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Henry Bowman Brady, 1835-1891

Department of Palaeontology,
British Museum of Natural History,
Cromwell Road, London, England

Of the numerous foraminiferal collections in the British Museum (Natural History), none is more important, more famous, or more frequently consulted than that of the "Challenger Expedition", monographed by H. B. Brady in 1884. This work set a new standard for British students of the Foraminifera and ensured that the name of its author would be as familiar today as those of Alcide d'Orbigny and Joseph A. Cushman. It is therefore fitting that almost a century after the publication of Brady's greatest work we should consider the kind of man he was, and enquire how it came about that, despite poor health, he accomplished more in two very different fields than most vigorous men who devote themselves energetically to one.

Henry Brady was born on February 22nd, 1835, in the small town of Gateshead in N.E. England. His father, a respected medical practitioner and surgeon, was also a keen naturalist and he communicated this interest to his two sons, of whom the elder, George S. Brady, was later to occupy the Chair of Natural History in the University of Durham and to achieve international recognition for his work on the Ostracoda. Brady senior was a member of the Society of Religious Friends (Quakers), and the moral values of this order were certainly passed on to the younger brother who, although giving up the outward symbols of the Society at an early age, nevertheless remained a member and retained a fittingly staid demeanour throughout his life.

Henry Brady received his education at two Quaker Schools in the north of England, and was fortunate enough to have his early interest in Natural History fostered by his teachers. On leaving school at the age of fifteen, apparently after an unexceptional career, he was apprenticed for four years to a chemist in Leeds, after which he studied for a short time at the Newcastle College of Medicine. In 1855, after passing his examinations in pharmacy, and while still under the age of twenty-one, he set himself up as a wholesale and retail pharmacist in Newcastle-­upon-Tyne. His conspicuous ability soon gained him the support of the medical profession and the confidence of the public, and his business, which included substantial exports and the sale of scientific apparatus, flourished. Indeed, so well did it prosper that in 1876, at the age of forty-one, he was able to retire and devote the rest of his life to the pursuit of his main interest-the Foraminifera.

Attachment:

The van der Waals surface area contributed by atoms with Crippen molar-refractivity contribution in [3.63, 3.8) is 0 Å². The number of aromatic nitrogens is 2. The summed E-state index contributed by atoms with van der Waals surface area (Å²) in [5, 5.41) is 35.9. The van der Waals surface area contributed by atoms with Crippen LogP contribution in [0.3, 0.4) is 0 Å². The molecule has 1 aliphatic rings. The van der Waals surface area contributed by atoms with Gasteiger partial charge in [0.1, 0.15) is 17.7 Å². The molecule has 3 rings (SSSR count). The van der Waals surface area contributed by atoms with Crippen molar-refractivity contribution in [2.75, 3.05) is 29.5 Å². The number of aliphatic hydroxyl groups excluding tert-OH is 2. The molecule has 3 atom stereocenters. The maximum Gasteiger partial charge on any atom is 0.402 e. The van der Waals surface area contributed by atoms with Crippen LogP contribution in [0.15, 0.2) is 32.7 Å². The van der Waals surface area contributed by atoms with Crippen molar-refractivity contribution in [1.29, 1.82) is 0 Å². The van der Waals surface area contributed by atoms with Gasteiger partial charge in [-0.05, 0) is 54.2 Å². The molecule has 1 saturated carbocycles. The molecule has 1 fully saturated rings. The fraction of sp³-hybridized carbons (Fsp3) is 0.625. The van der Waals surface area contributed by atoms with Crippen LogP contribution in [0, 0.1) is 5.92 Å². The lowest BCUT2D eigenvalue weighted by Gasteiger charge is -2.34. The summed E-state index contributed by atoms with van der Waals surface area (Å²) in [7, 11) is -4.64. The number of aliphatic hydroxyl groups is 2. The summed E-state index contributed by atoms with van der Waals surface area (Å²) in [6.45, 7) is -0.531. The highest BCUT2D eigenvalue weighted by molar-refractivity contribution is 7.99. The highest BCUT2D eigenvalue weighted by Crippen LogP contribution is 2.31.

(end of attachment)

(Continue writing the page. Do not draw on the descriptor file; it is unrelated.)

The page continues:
There can be no doubt that the foundation of Brady's later scientific success was laid during his career as a pharmacist, for although highly successful in pharmacy and commerce, he was no ordinary businessman. Once his own business was established he concerned himself with the organization of the pharmaceutical profession. He was largely respon­sible for the institution of the British Pharmaceutical Conference, of which body he served as Treasurer from 1864-1870, and as President in 1872 and 1873. For many years he served on the Council of the Pharmaceutical Society and was a member of the Board of Examiners (his special responsibility being botany), resigning in 1870 only because the long train journey from Newcastle to London taxed his health too severely in winter. He did much to promote the scientific education of pharmaceutical chemists and was instrumental in turning the Pharma­ceutical journal (to which he contributed a number of valuable papers) from a monthly into a weekly publication. In addition to these activities, he found time to lecture in botany at the Durham College of Science. So great was his energy and so highly was he esteemed by his pro­fessional colleagues that he was elected an Honorary Member of the American Pharmaceutical Association, the Philadelphia College of Pharmacy, and of the Pharmaceutical Societies of St Petersburg and Vienna. It is not, therefore, surprising that he was regarded by his contemporaries as "a glutton for work". Yet in the midst of all these time-consuming professional duties, Brady became an active member of the Northumberland, Durham and Newcastle-upon-Tyne Natural History Society and of the Tyneside Naturalists' Field Club, the latter being the second oldest, and perhaps the most respected club of its kind in the country. As might be expected, his first paper on the Foraminifera (1863) is to be found in the Transactions of the Naturalists Field Club. When he retired from pharmacy in 1876 he was already the author of more than twenty papers and monographs on foraminifera; no small achievement for a business man who had devoted a large proportion of his leisure time to the organizational affairs of his professional calling.

Brady must, of course, have been greatly assisted in his scientific career by his memberships of the local Natural History Society and Field Club, for these enabled him to meet and mix with many eminent local naturalists of the day. This, together with his extraordinary ability and the fact that his brother was already a respected professional naturalist, doubtless accounts for his rapid acceptance into the inner circle of nineteenth century workers on foraminifera. By 1865 he had begun a lasting collaboration with W. K. Parker and T. Rupert Jones, and a few years later (1869) was co-author of an important paper on Parkeria and Loftusia with Professor W. B. Carpenter. It is interesting to note that the preparation of this monograph marked the beginning of his long association with Mr. A. T. Hollick, the skilled draughtsman and lithographer, from whose pencil flowed the stream of beautiful drawings which so richly illustrate Brady's later publications. In 1874, two years before his retirement from business, Brady was elected to fellowship of the Royal Society.